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Civil Society Organisations (CSOs) have condemned the European Union for abusing the December deadline to put unjustifiable pressure on African governments to concede to its terms in the Economic Partnership Agreements (EPAs).

They also cautioned the African governments not to buy into the EU’s false claims. The CSOs from several African countries meeting in Accra, Ghana today re-stated that Africa has everything to lose and nothing to gain by signing EPAs with the European Union.

Contrary to European Union claims, African countries do not need to sign EPAs to maintain their current market access levels to the European market.

We proposed that African countries can adopt the General System of Preference plus (GSP+) which will enable them to have access to EU market at levels similar to what they enjoy today, and this can even be improved. “The EU claim that only the EPAs can guarantee this continued access is totally false”, said Tetteh Hormeku of Third World Network-Africa (TWN-Af).

Signing onto the EPAs will trigger severe loss of jobs, threaten the peace of the continent, strangle Africa’s right to evolve and pursue its own development agenda and lead to recolonisation of Africa by Europe.

The EPAs, if signed, will lead to the elimination of tariffs but any tariff reduction and elimination will necessarily involve huge fiscal costs and many costs of implementation to African, Caribbean and Pacific (ACP) countries.

EU’s promise of two billion euros under the European Development Fund (EDF) to help with the cost of adjustment under EPAs is false, misplaced and at best self-serving.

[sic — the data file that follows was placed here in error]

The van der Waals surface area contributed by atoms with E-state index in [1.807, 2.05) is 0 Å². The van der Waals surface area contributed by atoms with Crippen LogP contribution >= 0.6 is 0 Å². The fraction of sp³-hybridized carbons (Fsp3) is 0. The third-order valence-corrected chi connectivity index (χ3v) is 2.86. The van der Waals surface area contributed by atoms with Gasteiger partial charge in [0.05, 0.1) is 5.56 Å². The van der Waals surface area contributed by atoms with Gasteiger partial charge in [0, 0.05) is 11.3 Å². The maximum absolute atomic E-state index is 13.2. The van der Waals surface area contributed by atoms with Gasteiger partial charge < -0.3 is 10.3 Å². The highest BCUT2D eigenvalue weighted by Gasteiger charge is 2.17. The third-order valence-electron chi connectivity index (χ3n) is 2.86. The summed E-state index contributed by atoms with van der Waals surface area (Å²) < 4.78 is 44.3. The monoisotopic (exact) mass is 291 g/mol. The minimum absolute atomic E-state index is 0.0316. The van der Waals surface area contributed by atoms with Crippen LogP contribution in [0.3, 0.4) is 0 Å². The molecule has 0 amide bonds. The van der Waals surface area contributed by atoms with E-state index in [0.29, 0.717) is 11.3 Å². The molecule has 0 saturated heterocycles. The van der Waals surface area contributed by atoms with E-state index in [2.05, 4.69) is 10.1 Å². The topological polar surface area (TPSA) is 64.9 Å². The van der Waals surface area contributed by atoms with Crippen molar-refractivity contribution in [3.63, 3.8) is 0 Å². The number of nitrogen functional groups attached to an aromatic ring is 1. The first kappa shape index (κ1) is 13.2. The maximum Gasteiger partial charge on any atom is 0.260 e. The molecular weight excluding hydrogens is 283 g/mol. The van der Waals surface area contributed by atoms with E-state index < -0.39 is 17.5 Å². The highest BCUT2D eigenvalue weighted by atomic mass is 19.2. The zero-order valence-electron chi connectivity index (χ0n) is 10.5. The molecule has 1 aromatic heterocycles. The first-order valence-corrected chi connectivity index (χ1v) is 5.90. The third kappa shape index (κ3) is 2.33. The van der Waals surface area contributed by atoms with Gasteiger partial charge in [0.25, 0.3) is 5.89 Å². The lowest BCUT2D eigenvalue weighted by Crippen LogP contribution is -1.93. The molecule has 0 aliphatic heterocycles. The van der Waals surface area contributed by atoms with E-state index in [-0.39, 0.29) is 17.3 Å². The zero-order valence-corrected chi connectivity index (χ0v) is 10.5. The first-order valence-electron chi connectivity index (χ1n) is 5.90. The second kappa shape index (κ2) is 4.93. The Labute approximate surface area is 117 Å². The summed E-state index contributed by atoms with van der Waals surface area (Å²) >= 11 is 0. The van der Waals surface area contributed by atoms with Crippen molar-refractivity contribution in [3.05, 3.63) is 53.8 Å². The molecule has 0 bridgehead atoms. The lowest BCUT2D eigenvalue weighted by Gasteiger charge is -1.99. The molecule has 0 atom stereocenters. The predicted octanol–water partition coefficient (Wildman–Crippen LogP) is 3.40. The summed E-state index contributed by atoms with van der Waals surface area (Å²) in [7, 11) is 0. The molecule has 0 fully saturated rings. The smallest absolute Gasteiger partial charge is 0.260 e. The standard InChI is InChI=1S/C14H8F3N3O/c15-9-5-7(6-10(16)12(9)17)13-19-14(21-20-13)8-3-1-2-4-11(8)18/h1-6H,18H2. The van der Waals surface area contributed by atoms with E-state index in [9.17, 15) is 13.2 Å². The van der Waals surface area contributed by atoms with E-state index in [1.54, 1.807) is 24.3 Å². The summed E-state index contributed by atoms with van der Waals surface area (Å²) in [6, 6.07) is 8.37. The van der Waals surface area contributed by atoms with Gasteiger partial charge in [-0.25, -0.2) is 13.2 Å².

In the first place, the so-called additional two billion euros for adjustment is non-existent. The additional funding is in fact only 700 million euros and this is meant to be shared between the 71-member ACP group of countries and other developing countries in Latin America.

Not only is the EU money not sufficient to cover ACP losses arising from EPAs. EU’s promised aid “has nothing to do with development. It is more about buying acceptance of agreements by giving money”, said Marc Maes (of 11.11.11, Belgium), adding “EU aid will not right EPA wrongs”.

The EU is also manipulating the expiration of the Cotonou waiver on December 31, 2007 to send panic waves to African leaders that African exporters will lose access to the European market after this deadline.

But this is not true. The European Union is bound by obligation under the Cotonou Agreement (which has the force of international treaty) with the ACP to maintain market access for countries that decide not to sign the EPAs.

“The EU has deceived our governments, private sector and the horticultural sector that they will lose their markets after December 2007 and about alternative to EPAs” said Jane Nalunga`of SEATINI, Uganda.

The EU is hiding its own offensive interests in market access, services, investment, and intellectual property rights. The EU contends that it has no offensive interests in market access negotiations in West Africa for instance. However the EU has raised concerns in its member countries about ‘buy national’ products campaigns in ECOWAS countries, said Ofei Nkansah of the Ghana Agricultural Workers Union.

Again, the EU’s claim that EPAs will support regional integration is false as ACP producers will lose regional markets to cheap and subsidized European products.

In spite of the obviously severe handicaps of the EPAs and the damage they will inflict on African economies and peoples, our leaders continue to negotiate for the EPAs.

“This is too high a price to pay” said Thomas Deve of MWENGO, Zimbabwe.

The Cotonou Agreement provides for countries not to sign onto EPAs, African CSOs therefore call on our governments and negotiators to call the bluff of the European Union and reject the EPAs.

For more information contact Joyce Kwafo and Kwesi Obeng at TWN-Africa. Tel. +233-21-511.189/+233-21-500.419. Email: This email address is being protected from spambots. You need JavaScript enabled to view it.



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